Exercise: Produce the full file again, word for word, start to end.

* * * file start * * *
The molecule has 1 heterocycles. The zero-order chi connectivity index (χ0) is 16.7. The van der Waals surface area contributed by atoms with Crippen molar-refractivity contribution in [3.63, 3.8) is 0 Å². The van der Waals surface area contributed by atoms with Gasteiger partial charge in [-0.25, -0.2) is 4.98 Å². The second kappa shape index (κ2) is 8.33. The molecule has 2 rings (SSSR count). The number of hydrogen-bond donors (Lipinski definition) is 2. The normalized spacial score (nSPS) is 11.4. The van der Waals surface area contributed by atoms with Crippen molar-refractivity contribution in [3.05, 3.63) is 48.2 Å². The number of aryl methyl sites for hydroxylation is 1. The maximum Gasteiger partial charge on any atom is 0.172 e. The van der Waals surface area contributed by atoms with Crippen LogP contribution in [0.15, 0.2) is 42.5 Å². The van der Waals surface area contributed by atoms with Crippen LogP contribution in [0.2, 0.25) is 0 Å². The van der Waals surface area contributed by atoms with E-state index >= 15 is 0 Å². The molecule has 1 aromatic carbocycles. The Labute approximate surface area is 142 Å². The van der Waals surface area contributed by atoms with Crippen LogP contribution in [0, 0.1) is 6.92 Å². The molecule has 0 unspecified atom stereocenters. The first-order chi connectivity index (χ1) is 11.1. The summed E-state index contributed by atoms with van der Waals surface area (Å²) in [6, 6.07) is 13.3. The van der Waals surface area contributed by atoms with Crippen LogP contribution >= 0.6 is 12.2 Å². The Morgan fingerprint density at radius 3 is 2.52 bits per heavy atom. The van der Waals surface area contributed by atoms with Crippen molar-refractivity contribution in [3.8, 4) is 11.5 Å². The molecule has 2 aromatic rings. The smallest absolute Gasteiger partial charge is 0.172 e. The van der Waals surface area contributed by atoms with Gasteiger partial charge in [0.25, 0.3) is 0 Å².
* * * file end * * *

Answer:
The molecule has 1 heterocycles. The zero-order chi connectivity index (χ0) is 16.7. The van der Waals surface area contributed by atoms with Crippen molar-refractivity contribution in [3.63, 3.8) is 0 Å². The van der Waals surface area contributed by atoms with Gasteiger partial charge in [-0.25, -0.2) is 4.98 Å². The second kappa shape index (κ2) is 8.33. The molecule has 2 rings (SSSR count). The number of hydrogen-bond donors (Lipinski definition) is 2. The normalized spacial score (nSPS) is 11.4. The van der Waals surface area contributed by atoms with Crippen molar-refractivity contribution in [3.05, 3.63) is 48.2 Å². The number of aryl methyl sites for hydroxylation is 1. The maximum Gasteiger partial charge on any atom is 0.172 e. The van der Waals surface area contributed by atoms with Crippen LogP contribution in [0.15, 0.2) is 42.5 Å². The van der Waals surface area contributed by atoms with Crippen LogP contribution in [0.2, 0.25) is 0 Å². The van der Waals surface area contributed by atoms with E-state index >= 15 is 0 Å². The molecule has 1 aromatic carbocycles. The Labute approximate surface area is 142 Å². The van der Waals surface area contributed by atoms with Crippen LogP contribution in [0, 0.1) is 6.92 Å². The molecule has 0 unspecified atom stereocenters. The first-order chi connectivity index (χ1) is 11.1. The summed E-state index contributed by atoms with van der Waals surface area (Å²) in [6, 6.07) is 13.3. The van der Waals surface area contributed by atoms with Crippen LogP contribution >= 0.6 is 12.2 Å². The Morgan fingerprint density at radius 3 is 2.52 bits per heavy atom. The van der Waals surface area contributed by atoms with Crippen molar-refractivity contribution in [3.8, 4) is 11.5 Å². The molecule has 2 aromatic rings. The smallest absolute Gasteiger partial charge is 0.172 e. The van der Waals surface area contributed by atoms with Gasteiger partial charge in [0.25, 0.3) is 0 Å².